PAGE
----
Top gifts for your students!

Jane Wood-Chambers

Sunday, 9 December 2018

Christmas for all children in a primary school is a big deal; regardless of what is celebrated at home, the culture of the school setting dictates this importance.
The Christmas tree in the dining hall, the tinsel in the classroom, paper chain making from early December and the Christmas post box in the reception area next to ‘lost property’. It all adds up and when this goes hand in hand with an annual pantomime trip for all of Key Stage 2 and a visit from Father Christmas for the Early Years Foundation Stage the scene is set.

So, there were always 3 things that I tried to get on top of every year when I was a class teacher in a primary school. I have worked in 3 across London, spanning over 20 years in the classroom and it took a number of years to get the seasons' challenges right!

1. Gifts for your class

Usually, schools allocate a small budget for each class for the teacher to buy their children in their class a small Christmas gift. I remember the budget being about £1 a child, which, whilst generous, was a challenge to think of what to buy that was quality and would not break or look like a remnant from a party bag!

christmas calendar-1

My top 5 gifts for approximately £1 each!

  • Books, books and more books!
When buying in bulk you can find some real bargains. Most bookshops and online stores list their books according to age, so it is really easy to get a list of books quickly. Of course, as a teacher, you know the type of book that is age appropriate. The Book People are my go-to online shop. Have a look here.

I very quickly was able to select a collection of 10 books for £10.00! Interesting historical texts that can be allocated individually to your pupils. Log on and see what else may be suitable.

  • Playing cards

These need to be culturally sensitive as some communities do not use them or marbles/jacks’ pavement games.

Amazon, of course, is a go-to site, but the larger supermarkets also have a toy and game section and I have found my gifts available there; buying directly also avoids having to be in for the parcel to arrive!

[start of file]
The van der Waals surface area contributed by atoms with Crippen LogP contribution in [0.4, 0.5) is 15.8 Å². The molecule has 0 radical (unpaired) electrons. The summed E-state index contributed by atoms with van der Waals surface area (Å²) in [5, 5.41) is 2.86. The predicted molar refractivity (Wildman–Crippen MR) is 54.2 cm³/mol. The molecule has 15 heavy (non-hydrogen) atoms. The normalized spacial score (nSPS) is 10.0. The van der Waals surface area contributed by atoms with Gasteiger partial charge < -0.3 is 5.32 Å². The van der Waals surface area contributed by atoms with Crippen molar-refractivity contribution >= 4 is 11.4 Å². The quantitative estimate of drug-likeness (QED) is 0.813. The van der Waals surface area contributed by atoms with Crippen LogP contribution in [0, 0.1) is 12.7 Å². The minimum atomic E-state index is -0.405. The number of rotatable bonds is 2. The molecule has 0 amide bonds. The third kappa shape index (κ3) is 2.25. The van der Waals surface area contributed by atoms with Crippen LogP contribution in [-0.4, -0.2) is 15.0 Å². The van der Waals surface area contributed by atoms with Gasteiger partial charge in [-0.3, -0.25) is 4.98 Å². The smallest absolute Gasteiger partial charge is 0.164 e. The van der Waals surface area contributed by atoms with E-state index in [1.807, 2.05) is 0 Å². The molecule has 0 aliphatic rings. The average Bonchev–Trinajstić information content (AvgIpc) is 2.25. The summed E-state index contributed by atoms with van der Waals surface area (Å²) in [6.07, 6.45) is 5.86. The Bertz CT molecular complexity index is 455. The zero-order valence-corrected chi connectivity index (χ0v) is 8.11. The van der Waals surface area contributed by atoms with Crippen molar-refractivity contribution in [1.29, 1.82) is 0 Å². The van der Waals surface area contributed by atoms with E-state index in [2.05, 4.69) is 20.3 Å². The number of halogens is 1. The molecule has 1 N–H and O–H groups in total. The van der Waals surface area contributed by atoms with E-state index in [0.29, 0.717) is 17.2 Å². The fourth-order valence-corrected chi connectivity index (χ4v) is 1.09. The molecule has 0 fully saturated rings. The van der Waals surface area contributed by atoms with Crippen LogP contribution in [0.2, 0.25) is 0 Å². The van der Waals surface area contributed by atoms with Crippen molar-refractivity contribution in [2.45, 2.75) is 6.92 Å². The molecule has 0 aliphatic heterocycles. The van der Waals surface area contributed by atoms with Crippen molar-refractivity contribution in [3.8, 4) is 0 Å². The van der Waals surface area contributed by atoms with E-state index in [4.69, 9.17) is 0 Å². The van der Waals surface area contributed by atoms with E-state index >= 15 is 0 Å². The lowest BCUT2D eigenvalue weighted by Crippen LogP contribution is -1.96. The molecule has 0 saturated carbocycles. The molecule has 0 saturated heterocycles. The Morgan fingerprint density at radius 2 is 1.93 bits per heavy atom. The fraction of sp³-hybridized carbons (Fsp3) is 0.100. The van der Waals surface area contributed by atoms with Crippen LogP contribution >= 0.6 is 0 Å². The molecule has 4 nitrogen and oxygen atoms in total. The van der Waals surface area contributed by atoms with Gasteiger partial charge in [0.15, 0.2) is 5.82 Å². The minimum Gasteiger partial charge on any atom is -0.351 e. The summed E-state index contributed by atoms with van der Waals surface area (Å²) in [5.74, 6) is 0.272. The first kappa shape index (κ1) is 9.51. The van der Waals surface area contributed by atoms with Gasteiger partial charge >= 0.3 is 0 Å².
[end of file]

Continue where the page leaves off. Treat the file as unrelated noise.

• Key rings

Most pupils love key rings; they can be attached to their pencil case and their school bags.

The trend goes in phase, but I still see pupils with a whirl of key rings hanging from their bags! Emoji key rings are all the rage now!

santa sky

2. Christmas cards

  • Children love sending Christmas cards to one another and also to their teacher. To ensure everyone was included in having the possibility of receiving a card I would give each class member a list of the class – First names and surnames, printed on a slip of paper so that each child could copy them correctly onto the card. It was not mandatory to give cards or want to receive them, but the slips were prepared and left the door for those children and families that wanted them. I never did the same with the teacher’s names; partly to take the pressure from the families, cards are expensive, but also because I loved the children’s spellings of the teachers’ names! I was known as Ms. Wood as a teacher and invariable would be Ms. Woob and an old colleague Mr. Parr was Mr. Park. Not particularly funny now, but at the time we were always quite amused!

  • When you receive your cards from the children and families why not use blu-tac and stick them on the classroom door. The children love seeing their card displayed and it shows your gratitude for receiving them.

3. Saying thank you!

  • As a parent, I have sent many a gift into school at Christmas and the end of the term and I admit I am always interested to know if the teacher or other adults in the school liked my gift. Some teachers would open their gift there and then and some would say they would save it for Christmas day. I always saved mine for Christmas day, but I made sure I remembered who it was from and made a note. Then on the return to school in January, I was able to say thank you to the individual pupil and their family for the often very thoughtful gist. I would also make sure that I wrote a thank you message in my first newsletter of the new year and spring term.

You may be tired at this point during the term, but at least you are working in a setting where awe and wonder and excitement are daily commodities and readily available to you! Happy Christmas!


About our Community Expert


Jane Wood-Chambers
Editorial Advisory Board Lead

Over 27 years of educational experiences in a number of settings. Developed a clear vision and ethos for inclusion which puts the child at the centre and a clear understanding of how to support, engage and nurture the individual.

Ability to train all staff through effective and reflective continual professional development in behavioural management techniques that begin, establish and maintain change in all.

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